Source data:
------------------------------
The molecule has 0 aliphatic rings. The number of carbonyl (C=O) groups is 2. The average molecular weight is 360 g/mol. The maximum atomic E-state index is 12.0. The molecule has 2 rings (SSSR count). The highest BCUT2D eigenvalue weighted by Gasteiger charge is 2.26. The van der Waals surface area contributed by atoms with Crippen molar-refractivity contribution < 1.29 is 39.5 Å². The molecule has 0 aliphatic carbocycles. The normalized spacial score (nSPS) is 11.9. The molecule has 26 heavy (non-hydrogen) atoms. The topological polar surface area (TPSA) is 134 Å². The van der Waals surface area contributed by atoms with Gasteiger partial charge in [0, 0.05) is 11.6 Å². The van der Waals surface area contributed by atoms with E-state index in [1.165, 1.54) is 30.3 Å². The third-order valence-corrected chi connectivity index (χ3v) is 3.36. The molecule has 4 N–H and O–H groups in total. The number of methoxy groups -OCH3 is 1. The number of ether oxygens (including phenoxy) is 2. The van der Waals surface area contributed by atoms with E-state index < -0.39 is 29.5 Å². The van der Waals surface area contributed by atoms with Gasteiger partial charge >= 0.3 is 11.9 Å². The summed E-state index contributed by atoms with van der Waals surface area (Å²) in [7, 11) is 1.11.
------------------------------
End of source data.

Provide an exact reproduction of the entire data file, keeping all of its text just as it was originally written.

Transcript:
The molecule has 0 aliphatic rings. The number of carbonyl (C=O) groups is 2. The average molecular weight is 360 g/mol. The maximum atomic E-state index is 12.0. The molecule has 2 rings (SSSR count). The highest BCUT2D eigenvalue weighted by Gasteiger charge is 2.26. The van der Waals surface area contributed by atoms with Crippen molar-refractivity contribution < 1.29 is 39.5 Å². The molecule has 0 aliphatic carbocycles. The normalized spacial score (nSPS) is 11.9. The molecule has 26 heavy (non-hydrogen) atoms. The topological polar surface area (TPSA) is 134 Å². The van der Waals surface area contributed by atoms with Gasteiger partial charge in [0, 0.05) is 11.6 Å². The van der Waals surface area contributed by atoms with E-state index in [1.165, 1.54) is 30.3 Å². The third-order valence-corrected chi connectivity index (χ3v) is 3.36. The molecule has 4 N–H and O–H groups in total. The number of methoxy groups -OCH3 is 1. The number of ether oxygens (including phenoxy) is 2. The van der Waals surface area contributed by atoms with E-state index < -0.39 is 29.5 Å². The van der Waals surface area contributed by atoms with Gasteiger partial charge >= 0.3 is 11.9 Å². The summed E-state index contributed by atoms with van der Waals surface area (Å²) in [7, 11) is 1.11.